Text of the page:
Windows 8's Store is where you'll find and buy Metro-style applications; it's also how you'll be able to track down desktop applications — with links to third-party sites from inside its catalogue
The Release Preview gives the Windows Store a makeover, with new applications (including social networking tools like a version of the Rowi Twitter client from Windows Phone). It's a lot easier to reinstall apps, too, with a quick switch to a sortable list of apps you've purchased or downloaded in the past. More developers get to publish apps, too, because the Store has been opened to many more countries. The new Store also supports desktop applications, providing links to download sites for more traditional applications.
With its antitrust consent decree expired, Microsoft can once again bundle applications with Windows, and it's been working to convert its Live Essentials suite of tools to work as Metro-style applications. That means new versions of Windows 8's Mail and Calendar applications, as well as major updates to Pictures and the social network-powered People. There are also three new apps in the default install, all built around Bing. Travel, Sport and News are all interesting examples of what can be done with Metro and WinRT — and work well as exemplars of the features you can build into your applications.
Microsoft has done a lot to document the changes it's made in the Release Preview through postings in its Building Windows 8 blog. As the post announcing its availability said, it's now over 70 posts and 34 videos — amounting to over 500 printed pages.
You'll find that there's no version of Windows Media Center in the Release Preview as it will be part of the Media Pack that can only be installed on Windows 8 Pro. You can try this out (and get Media Center running) using the new Add Features tool. A simple desktop application, this tool lets you buy a new product key online, or use an existing one. There's a sample key on the Windows 8 preview web site that downloads and enables Media Center.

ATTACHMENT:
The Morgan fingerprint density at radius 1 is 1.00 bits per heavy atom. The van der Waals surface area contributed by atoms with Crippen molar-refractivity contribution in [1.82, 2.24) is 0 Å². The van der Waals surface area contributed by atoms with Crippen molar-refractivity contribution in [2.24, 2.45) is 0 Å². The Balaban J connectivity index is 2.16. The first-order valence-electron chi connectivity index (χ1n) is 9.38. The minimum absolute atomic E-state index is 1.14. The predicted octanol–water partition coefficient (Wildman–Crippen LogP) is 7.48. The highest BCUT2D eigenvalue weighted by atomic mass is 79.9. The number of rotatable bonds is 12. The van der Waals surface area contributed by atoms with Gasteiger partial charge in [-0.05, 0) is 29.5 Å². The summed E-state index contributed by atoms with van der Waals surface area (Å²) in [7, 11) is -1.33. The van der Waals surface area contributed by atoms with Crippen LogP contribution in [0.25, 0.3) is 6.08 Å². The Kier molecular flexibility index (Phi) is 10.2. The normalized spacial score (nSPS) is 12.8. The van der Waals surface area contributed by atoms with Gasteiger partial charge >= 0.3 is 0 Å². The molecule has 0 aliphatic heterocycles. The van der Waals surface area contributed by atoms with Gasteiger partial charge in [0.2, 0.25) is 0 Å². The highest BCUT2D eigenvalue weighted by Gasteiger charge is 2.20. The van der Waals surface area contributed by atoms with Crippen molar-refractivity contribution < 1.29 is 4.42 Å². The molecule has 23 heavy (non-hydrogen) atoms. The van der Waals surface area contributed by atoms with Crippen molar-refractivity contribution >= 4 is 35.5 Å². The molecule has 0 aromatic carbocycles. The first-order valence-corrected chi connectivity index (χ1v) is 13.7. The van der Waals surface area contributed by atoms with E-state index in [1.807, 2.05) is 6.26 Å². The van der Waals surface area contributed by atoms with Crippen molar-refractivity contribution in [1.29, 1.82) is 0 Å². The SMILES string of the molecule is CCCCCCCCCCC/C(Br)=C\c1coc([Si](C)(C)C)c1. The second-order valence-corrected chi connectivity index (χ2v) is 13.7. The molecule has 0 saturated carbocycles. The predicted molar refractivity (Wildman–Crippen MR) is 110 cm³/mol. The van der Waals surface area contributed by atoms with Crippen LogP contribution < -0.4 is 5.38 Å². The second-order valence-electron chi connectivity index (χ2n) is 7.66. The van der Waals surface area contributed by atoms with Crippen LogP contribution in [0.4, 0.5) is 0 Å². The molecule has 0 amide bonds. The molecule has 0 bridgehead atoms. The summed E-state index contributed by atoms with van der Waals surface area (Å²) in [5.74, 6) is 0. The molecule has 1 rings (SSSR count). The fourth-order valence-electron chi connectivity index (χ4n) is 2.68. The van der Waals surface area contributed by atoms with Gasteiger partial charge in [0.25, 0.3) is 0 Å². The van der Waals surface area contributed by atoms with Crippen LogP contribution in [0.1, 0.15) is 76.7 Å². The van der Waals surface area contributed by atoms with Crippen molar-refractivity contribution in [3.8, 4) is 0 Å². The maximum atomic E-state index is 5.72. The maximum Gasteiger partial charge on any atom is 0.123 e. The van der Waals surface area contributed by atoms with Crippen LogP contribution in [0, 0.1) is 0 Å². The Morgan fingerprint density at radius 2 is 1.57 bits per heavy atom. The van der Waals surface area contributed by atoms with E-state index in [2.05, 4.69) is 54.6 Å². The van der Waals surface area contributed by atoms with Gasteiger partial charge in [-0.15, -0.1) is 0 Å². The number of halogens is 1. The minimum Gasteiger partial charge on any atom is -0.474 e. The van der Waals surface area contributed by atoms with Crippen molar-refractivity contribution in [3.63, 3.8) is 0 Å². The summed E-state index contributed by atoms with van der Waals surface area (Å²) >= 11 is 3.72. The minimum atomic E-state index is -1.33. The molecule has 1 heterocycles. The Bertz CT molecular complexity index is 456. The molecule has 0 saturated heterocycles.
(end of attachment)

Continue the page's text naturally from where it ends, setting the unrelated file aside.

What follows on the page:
Another new feature is a set of Family Safety tools. These let you control how children use a PC, with tools for controlling the times they can use the PC, and what websites they can visit — even ensuring that only appropriate applications can be installed in their account. You can collect information about what they do online, and see reports in an online dashboard.
IE10 and the web
With HTML 5 a key part of the WinRT development model, Microsoft needs to ship a well-rounded HTML 5 engine to support it. Internet Explorer 10 has been developed alongside Windows 8, and the Release Preview includes the latest build. Although many users will focus on the surprising inclusion of Flash in the Metro-style implementation of IE10, it's Microsoft's commitment to the privacy-enhancing Do Not Track standard that will have the biggest effect on the web, as it's set to be on by default. Other significant changes include adding support for non-vendor prefixed-markup for standards that have reached Candidate Recommendation, or will reach it during 2012. This should make it easier for sites to write cross-browser code for CSS transitions and transforms, as well as for key platform APIs.
Microsoft is limiting IE10's Metro-style browser's Flash support to a whitelist of key sites that require Flash — including the Beeline business reporting tool; not every Flash site is compatible with touch, and traditional Flash applications will need to be loaded in the desktop IE10